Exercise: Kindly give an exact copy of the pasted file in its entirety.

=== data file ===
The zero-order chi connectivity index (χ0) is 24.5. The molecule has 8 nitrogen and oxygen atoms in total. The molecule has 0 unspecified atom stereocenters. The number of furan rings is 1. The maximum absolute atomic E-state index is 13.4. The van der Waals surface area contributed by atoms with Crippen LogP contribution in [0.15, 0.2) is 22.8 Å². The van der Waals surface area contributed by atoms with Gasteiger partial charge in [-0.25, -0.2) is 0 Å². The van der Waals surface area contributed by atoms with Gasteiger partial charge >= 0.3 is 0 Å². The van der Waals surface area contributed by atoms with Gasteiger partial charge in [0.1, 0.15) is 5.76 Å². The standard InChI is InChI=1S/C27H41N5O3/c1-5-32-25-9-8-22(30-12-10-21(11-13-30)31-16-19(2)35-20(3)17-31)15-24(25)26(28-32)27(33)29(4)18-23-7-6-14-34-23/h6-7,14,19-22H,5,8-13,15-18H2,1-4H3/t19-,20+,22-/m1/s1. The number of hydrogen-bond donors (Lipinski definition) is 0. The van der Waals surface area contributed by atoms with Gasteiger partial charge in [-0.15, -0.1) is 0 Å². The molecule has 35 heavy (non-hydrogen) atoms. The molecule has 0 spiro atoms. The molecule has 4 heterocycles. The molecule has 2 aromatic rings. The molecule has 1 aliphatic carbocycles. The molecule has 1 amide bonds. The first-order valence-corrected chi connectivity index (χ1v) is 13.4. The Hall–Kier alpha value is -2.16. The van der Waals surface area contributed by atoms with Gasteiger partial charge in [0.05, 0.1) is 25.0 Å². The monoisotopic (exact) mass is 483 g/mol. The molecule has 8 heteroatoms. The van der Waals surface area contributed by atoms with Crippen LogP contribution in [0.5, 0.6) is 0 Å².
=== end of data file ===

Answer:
The zero-order chi connectivity index (χ0) is 24.5. The molecule has 8 nitrogen and oxygen atoms in total. The molecule has 0 unspecified atom stereocenters. The number of furan rings is 1. The maximum absolute atomic E-state index is 13.4. The van der Waals surface area contributed by atoms with Crippen LogP contribution in [0.15, 0.2) is 22.8 Å². The van der Waals surface area contributed by atoms with Gasteiger partial charge in [-0.25, -0.2) is 0 Å². The van der Waals surface area contributed by atoms with Gasteiger partial charge >= 0.3 is 0 Å². The van der Waals surface area contributed by atoms with Gasteiger partial charge in [0.1, 0.15) is 5.76 Å². The standard InChI is InChI=1S/C27H41N5O3/c1-5-32-25-9-8-22(30-12-10-21(11-13-30)31-16-19(2)35-20(3)17-31)15-24(25)26(28-32)27(33)29(4)18-23-7-6-14-34-23/h6-7,14,19-22H,5,8-13,15-18H2,1-4H3/t19-,20+,22-/m1/s1. The number of hydrogen-bond donors (Lipinski definition) is 0. The van der Waals surface area contributed by atoms with Gasteiger partial charge in [-0.15, -0.1) is 0 Å². The molecule has 35 heavy (non-hydrogen) atoms. The molecule has 0 spiro atoms. The molecule has 4 heterocycles. The molecule has 2 aromatic rings. The molecule has 1 aliphatic carbocycles. The molecule has 1 amide bonds. The first-order valence-corrected chi connectivity index (χ1v) is 13.4. The Hall–Kier alpha value is -2.16. The van der Waals surface area contributed by atoms with Gasteiger partial charge in [0.05, 0.1) is 25.0 Å². The monoisotopic (exact) mass is 483 g/mol. The molecule has 8 heteroatoms. The van der Waals surface area contributed by atoms with Crippen LogP contribution in [0.5, 0.6) is 0 Å².